Rebecca Sheir

Rebecca Sheir is the host of Metro Connection on WAMU 88.5 in Washington, D.C. She previously served as host of AK on Alaska Public Radio Network and reported for NPR member station KTOO in Juneau. Her stories have won numerous awards, airing on public radio programs such as All Things Considered, Weekend Edition, Marketplace, Latino USA, Only a Game, Here & Now, Interfaith Voices and Voice of America.

Content By This Author

Susan Benjamin, founder of True Treats Candy and author of Sweet as Sin, explains the history of candies like Necco Wafers and Circus Peanuts.
In order for Roman cuisine to survive, "it has to be tweaked for the contemporary palate and the contemporary wallet," says Katie Parla, co-author of Tasting Rome.
"The dark history of bananas is we've exported a lot of the costs of this fruit in order to have a cheap, happy fruit here for the American consumer," says Nicole Vitello, president of the importer and wholesaler Equal Exchange Bananas.
If you have tried a Belgian lambic beer, then you have tasted the results of spontaneous fermentation. The beer is exposed to naturally occurring yeast and bacteria in the open air, and matured in oak barrels for months or years.
The picnics Jen Stevenson attends are more elaborate than just a blanket and a basket of food. Stevenson's picnics involve pre-bottled cocktails, dishes assembled al fresco and dessert displays on wheels. She is co-author of The Picnic and a member of The Portland Picnic Society.
At any given moment, there are more than 20 billion chickens on earth, says Andrew Lawler. How did one bird become so ubiquitous? The author of Why Did the Chicken Cross the World? shares seven facts from the bird's history.
"I thought every family, growing up, was Swedish, a little bit Korean, a little bit Jewish and a little bit Ethiopian," says chef Marcus Samuelsson, author of Marcus Off Duty: The Recipes I Cook at Home. He embraces flavors from around the world in his cooking.
"It's sort of a funny thing for me to say as a restaurant chef, but my advice to my sons and to everyone is to cook at home at least most of the time," says chef Cal Peternell, author of Twelve Recipes.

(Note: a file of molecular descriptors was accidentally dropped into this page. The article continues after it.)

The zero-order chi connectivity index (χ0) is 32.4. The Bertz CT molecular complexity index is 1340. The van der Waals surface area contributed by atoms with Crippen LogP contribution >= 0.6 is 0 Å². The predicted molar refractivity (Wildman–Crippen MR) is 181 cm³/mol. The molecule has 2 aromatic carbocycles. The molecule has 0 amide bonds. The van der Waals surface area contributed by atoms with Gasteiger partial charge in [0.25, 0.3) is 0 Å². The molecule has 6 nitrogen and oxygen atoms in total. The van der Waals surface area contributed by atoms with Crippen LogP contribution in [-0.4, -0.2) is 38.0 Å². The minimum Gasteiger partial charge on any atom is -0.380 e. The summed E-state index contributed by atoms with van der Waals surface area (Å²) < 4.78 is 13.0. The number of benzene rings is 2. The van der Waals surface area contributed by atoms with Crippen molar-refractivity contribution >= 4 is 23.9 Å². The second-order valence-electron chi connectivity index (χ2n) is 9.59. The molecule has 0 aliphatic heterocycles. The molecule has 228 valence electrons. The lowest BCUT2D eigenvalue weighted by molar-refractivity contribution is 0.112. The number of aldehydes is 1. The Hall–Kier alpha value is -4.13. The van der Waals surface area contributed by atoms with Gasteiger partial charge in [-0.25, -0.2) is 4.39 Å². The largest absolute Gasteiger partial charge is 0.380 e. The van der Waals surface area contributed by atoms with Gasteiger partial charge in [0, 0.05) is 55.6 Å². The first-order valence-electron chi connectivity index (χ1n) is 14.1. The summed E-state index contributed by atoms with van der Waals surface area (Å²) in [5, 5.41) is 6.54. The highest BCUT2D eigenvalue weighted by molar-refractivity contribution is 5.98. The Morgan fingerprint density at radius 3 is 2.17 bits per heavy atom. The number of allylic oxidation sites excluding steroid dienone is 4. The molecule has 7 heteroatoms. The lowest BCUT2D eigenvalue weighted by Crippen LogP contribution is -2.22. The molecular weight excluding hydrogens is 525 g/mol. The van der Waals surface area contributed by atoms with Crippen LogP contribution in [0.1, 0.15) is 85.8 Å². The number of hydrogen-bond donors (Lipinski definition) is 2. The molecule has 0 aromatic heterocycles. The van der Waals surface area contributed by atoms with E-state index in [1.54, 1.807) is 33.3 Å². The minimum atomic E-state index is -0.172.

Cider was the most popular beverage for early Americans -- John Adams drank a tankard nearly every day, says Amy Traverso, author of The Apple Lover's Cookbook. "[It] was part of our culture that we lost and really forgot about."
Jolie Kerr thinks dish soap is romantic. She would -- she is the author of My Boyfriend Barfed In My Handbag ... And Other Things You Can't Ask Martha. Kerr shares seven tips for cleaning kitchens.
Paula Marcoux, author of Cooking with Fire, says many of the flatbreads we know today are "from one idea that just diffused over thousands of years." The food historian and former archaeologist recreated a flatbread recipe from archaeological artifacts.
Baker, entrepreneur and James Beard award-winning cook Mark Furstenberg is preparing to open Bread Furst, a neighborhood bakery located in northwest Washington, D.C. "Seventy-five-year-old people don’t generally start businesses," he says.
Sam Chapple-Sokol defines culinary diplomacy as "the use of food in cuisine as an instrument to create cross-cultural understanding in the hopes of improving interactions in cooperation.
Rene Redzepi made three changes at his restaurant, Noma, to improve the working environment: He moved back the open hour, closed the banquet room and added music in the kitchen.
Daisuke Utagawa, co-owner of Sushiko, says he tries to instill the philosophy of Japanese cuisine into ingredients available in the U.S.
Twinkies, cheese puffs, corn nuts, potato chips -- these popular snacks aren't necessarily what we would think of as homemade or healthy.
Doron Petersan, of Sticky Fingers Sweets & Eats and author of Sticky Fingers' Sweets, is a vegan baker who won Cupcake Wars -- twice.